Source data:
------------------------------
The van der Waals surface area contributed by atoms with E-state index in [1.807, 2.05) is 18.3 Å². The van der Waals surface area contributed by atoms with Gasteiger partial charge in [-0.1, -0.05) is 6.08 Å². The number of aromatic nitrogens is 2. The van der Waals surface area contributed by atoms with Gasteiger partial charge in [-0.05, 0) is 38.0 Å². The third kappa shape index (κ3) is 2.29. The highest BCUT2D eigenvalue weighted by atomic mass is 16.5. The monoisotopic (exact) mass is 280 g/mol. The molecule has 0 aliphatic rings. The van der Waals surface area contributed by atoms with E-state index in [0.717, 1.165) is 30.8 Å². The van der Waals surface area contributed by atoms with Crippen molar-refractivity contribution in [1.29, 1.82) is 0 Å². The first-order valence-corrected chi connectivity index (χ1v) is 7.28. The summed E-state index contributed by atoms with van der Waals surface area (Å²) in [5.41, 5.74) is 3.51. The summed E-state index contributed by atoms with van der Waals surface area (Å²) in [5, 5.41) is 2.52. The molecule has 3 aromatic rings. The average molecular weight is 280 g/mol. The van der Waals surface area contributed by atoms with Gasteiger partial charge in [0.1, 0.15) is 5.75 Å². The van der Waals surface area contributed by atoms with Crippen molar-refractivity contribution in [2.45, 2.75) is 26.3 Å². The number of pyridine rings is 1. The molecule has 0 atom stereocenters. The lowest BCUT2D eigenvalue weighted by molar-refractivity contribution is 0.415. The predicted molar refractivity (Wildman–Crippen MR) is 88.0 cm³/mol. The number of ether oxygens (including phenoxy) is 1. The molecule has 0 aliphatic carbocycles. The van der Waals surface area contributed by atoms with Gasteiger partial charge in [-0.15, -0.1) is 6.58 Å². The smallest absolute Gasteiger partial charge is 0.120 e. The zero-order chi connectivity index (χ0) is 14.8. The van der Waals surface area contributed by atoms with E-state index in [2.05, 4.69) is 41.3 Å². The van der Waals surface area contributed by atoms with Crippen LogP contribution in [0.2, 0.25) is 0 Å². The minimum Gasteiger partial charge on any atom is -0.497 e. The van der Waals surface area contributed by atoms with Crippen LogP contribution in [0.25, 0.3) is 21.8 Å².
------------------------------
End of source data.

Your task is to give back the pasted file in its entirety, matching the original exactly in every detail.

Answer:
The van der Waals surface area contributed by atoms with E-state index in [1.807, 2.05) is 18.3 Å². The van der Waals surface area contributed by atoms with Gasteiger partial charge in [-0.1, -0.05) is 6.08 Å². The number of aromatic nitrogens is 2. The van der Waals surface area contributed by atoms with Gasteiger partial charge in [-0.05, 0) is 38.0 Å². The third kappa shape index (κ3) is 2.29. The highest BCUT2D eigenvalue weighted by atomic mass is 16.5. The monoisotopic (exact) mass is 280 g/mol. The molecule has 0 aliphatic rings. The van der Waals surface area contributed by atoms with E-state index in [0.717, 1.165) is 30.8 Å². The van der Waals surface area contributed by atoms with Crippen molar-refractivity contribution in [1.29, 1.82) is 0 Å². The first-order valence-corrected chi connectivity index (χ1v) is 7.28. The summed E-state index contributed by atoms with van der Waals surface area (Å²) in [5.41, 5.74) is 3.51. The summed E-state index contributed by atoms with van der Waals surface area (Å²) in [5, 5.41) is 2.52. The molecule has 3 aromatic rings. The average molecular weight is 280 g/mol. The van der Waals surface area contributed by atoms with Gasteiger partial charge in [0.1, 0.15) is 5.75 Å². The van der Waals surface area contributed by atoms with Crippen molar-refractivity contribution in [2.45, 2.75) is 26.3 Å². The number of pyridine rings is 1. The molecule has 0 atom stereocenters. The lowest BCUT2D eigenvalue weighted by molar-refractivity contribution is 0.415. The predicted molar refractivity (Wildman–Crippen MR) is 88.0 cm³/mol. The number of ether oxygens (including phenoxy) is 1. The molecule has 0 aliphatic carbocycles. The van der Waals surface area contributed by atoms with Gasteiger partial charge in [-0.15, -0.1) is 6.58 Å². The smallest absolute Gasteiger partial charge is 0.120 e. The zero-order chi connectivity index (χ0) is 14.8. The van der Waals surface area contributed by atoms with E-state index in [2.05, 4.69) is 41.3 Å². The van der Waals surface area contributed by atoms with Crippen LogP contribution in [0.2, 0.25) is 0 Å². The minimum Gasteiger partial charge on any atom is -0.497 e. The van der Waals surface area contributed by atoms with Crippen LogP contribution in [0.25, 0.3) is 21.8 Å².